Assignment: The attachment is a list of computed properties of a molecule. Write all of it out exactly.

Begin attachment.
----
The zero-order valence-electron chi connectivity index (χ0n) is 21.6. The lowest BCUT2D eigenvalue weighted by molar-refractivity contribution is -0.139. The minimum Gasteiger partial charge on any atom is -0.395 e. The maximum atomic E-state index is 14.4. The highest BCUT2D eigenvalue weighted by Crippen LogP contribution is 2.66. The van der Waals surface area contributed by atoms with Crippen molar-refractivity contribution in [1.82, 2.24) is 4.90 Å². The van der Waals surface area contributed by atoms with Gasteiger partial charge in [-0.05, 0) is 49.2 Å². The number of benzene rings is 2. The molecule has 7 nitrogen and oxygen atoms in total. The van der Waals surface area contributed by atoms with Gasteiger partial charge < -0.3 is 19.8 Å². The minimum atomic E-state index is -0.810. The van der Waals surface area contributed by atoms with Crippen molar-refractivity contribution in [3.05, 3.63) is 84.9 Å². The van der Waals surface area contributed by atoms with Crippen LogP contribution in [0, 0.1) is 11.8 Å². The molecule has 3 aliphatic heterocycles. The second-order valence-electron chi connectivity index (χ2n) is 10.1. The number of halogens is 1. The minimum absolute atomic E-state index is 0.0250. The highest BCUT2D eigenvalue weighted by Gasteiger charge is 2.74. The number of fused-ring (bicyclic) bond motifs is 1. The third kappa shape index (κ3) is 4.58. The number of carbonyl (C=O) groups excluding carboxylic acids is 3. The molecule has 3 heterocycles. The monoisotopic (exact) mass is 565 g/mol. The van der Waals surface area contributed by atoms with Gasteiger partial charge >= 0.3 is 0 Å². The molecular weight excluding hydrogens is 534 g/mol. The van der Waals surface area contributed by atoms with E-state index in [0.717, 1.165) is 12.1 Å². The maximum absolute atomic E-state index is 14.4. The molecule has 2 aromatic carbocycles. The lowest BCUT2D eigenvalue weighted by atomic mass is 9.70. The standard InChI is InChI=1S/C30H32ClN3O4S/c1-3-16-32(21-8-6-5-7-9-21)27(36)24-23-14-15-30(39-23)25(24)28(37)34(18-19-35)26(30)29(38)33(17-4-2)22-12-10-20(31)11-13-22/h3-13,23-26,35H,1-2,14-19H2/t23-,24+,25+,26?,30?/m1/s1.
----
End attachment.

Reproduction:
The zero-order valence-electron chi connectivity index (χ0n) is 21.6. The lowest BCUT2D eigenvalue weighted by molar-refractivity contribution is -0.139. The minimum Gasteiger partial charge on any atom is -0.395 e. The maximum atomic E-state index is 14.4. The highest BCUT2D eigenvalue weighted by Crippen LogP contribution is 2.66. The van der Waals surface area contributed by atoms with Crippen molar-refractivity contribution in [1.82, 2.24) is 4.90 Å². The van der Waals surface area contributed by atoms with Gasteiger partial charge in [-0.05, 0) is 49.2 Å². The number of benzene rings is 2. The molecule has 7 nitrogen and oxygen atoms in total. The van der Waals surface area contributed by atoms with Gasteiger partial charge < -0.3 is 19.8 Å². The minimum atomic E-state index is -0.810. The van der Waals surface area contributed by atoms with Crippen molar-refractivity contribution in [3.05, 3.63) is 84.9 Å². The van der Waals surface area contributed by atoms with Crippen LogP contribution in [0, 0.1) is 11.8 Å². The molecule has 3 aliphatic heterocycles. The second-order valence-electron chi connectivity index (χ2n) is 10.1. The number of halogens is 1. The minimum absolute atomic E-state index is 0.0250. The highest BCUT2D eigenvalue weighted by Gasteiger charge is 2.74. The number of fused-ring (bicyclic) bond motifs is 1. The third kappa shape index (κ3) is 4.58. The number of carbonyl (C=O) groups excluding carboxylic acids is 3. The molecule has 3 heterocycles. The monoisotopic (exact) mass is 565 g/mol. The van der Waals surface area contributed by atoms with Gasteiger partial charge >= 0.3 is 0 Å². The molecular weight excluding hydrogens is 534 g/mol. The van der Waals surface area contributed by atoms with E-state index in [0.717, 1.165) is 12.1 Å². The maximum absolute atomic E-state index is 14.4. The molecule has 2 aromatic carbocycles. The lowest BCUT2D eigenvalue weighted by atomic mass is 9.70. The standard InChI is InChI=1S/C30H32ClN3O4S/c1-3-16-32(21-8-6-5-7-9-21)27(36)24-23-14-15-30(39-23)25(24)28(37)34(18-19-35)26(30)29(38)33(17-4-2)22-12-10-20(31)11-13-22/h3-13,23-26,35H,1-2,14-19H2/t23-,24+,25+,26?,30?/m1/s1.